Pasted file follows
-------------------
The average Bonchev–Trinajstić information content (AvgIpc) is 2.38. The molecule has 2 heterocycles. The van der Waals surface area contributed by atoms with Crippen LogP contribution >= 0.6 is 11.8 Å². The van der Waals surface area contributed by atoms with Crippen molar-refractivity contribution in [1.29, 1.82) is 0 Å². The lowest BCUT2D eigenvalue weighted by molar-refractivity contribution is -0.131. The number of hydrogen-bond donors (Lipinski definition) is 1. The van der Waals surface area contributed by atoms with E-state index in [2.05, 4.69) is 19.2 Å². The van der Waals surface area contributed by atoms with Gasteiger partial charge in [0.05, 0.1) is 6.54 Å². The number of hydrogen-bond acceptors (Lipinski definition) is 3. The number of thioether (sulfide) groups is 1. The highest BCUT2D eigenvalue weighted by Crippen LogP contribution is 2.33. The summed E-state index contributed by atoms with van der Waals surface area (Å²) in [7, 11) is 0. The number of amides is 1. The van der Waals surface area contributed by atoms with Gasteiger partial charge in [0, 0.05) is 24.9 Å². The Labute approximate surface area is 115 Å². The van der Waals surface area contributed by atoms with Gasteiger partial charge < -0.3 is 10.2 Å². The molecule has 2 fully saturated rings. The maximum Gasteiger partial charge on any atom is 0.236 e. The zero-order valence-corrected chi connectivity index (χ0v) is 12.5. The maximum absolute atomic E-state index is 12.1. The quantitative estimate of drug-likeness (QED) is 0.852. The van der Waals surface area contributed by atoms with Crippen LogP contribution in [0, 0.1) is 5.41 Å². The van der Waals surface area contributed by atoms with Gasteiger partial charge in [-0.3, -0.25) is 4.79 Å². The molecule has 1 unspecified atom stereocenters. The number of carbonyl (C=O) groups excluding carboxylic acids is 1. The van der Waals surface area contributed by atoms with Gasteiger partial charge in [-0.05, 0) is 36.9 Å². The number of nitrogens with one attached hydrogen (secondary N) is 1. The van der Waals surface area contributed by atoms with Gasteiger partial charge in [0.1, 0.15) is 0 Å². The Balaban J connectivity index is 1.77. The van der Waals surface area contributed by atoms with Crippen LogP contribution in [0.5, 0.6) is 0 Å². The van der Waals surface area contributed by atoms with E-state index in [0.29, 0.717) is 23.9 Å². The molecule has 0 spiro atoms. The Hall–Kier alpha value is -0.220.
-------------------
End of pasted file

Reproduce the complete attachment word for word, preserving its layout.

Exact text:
The average Bonchev–Trinajstić information content (AvgIpc) is 2.38. The molecule has 2 heterocycles. The van der Waals surface area contributed by atoms with Crippen LogP contribution >= 0.6 is 11.8 Å². The van der Waals surface area contributed by atoms with Crippen molar-refractivity contribution in [1.29, 1.82) is 0 Å². The lowest BCUT2D eigenvalue weighted by molar-refractivity contribution is -0.131. The number of hydrogen-bond donors (Lipinski definition) is 1. The van der Waals surface area contributed by atoms with E-state index in [2.05, 4.69) is 19.2 Å². The van der Waals surface area contributed by atoms with Gasteiger partial charge in [0.05, 0.1) is 6.54 Å². The number of hydrogen-bond acceptors (Lipinski definition) is 3. The number of thioether (sulfide) groups is 1. The highest BCUT2D eigenvalue weighted by Crippen LogP contribution is 2.33. The summed E-state index contributed by atoms with van der Waals surface area (Å²) in [7, 11) is 0. The number of amides is 1. The van der Waals surface area contributed by atoms with Gasteiger partial charge in [0, 0.05) is 24.9 Å². The Labute approximate surface area is 115 Å². The van der Waals surface area contributed by atoms with Gasteiger partial charge < -0.3 is 10.2 Å². The molecule has 2 fully saturated rings. The maximum Gasteiger partial charge on any atom is 0.236 e. The zero-order valence-corrected chi connectivity index (χ0v) is 12.5. The maximum absolute atomic E-state index is 12.1. The quantitative estimate of drug-likeness (QED) is 0.852. The van der Waals surface area contributed by atoms with Crippen LogP contribution in [0, 0.1) is 5.41 Å². The van der Waals surface area contributed by atoms with Gasteiger partial charge in [-0.3, -0.25) is 4.79 Å². The molecule has 1 unspecified atom stereocenters. The number of carbonyl (C=O) groups excluding carboxylic acids is 1. The van der Waals surface area contributed by atoms with Gasteiger partial charge in [-0.05, 0) is 36.9 Å². The number of nitrogens with one attached hydrogen (secondary N) is 1. The van der Waals surface area contributed by atoms with Gasteiger partial charge in [0.1, 0.15) is 0 Å². The Balaban J connectivity index is 1.77. The van der Waals surface area contributed by atoms with Crippen LogP contribution in [0.5, 0.6) is 0 Å². The van der Waals surface area contributed by atoms with E-state index in [0.29, 0.717) is 23.9 Å². The molecule has 0 spiro atoms. The Hall–Kier alpha value is -0.220.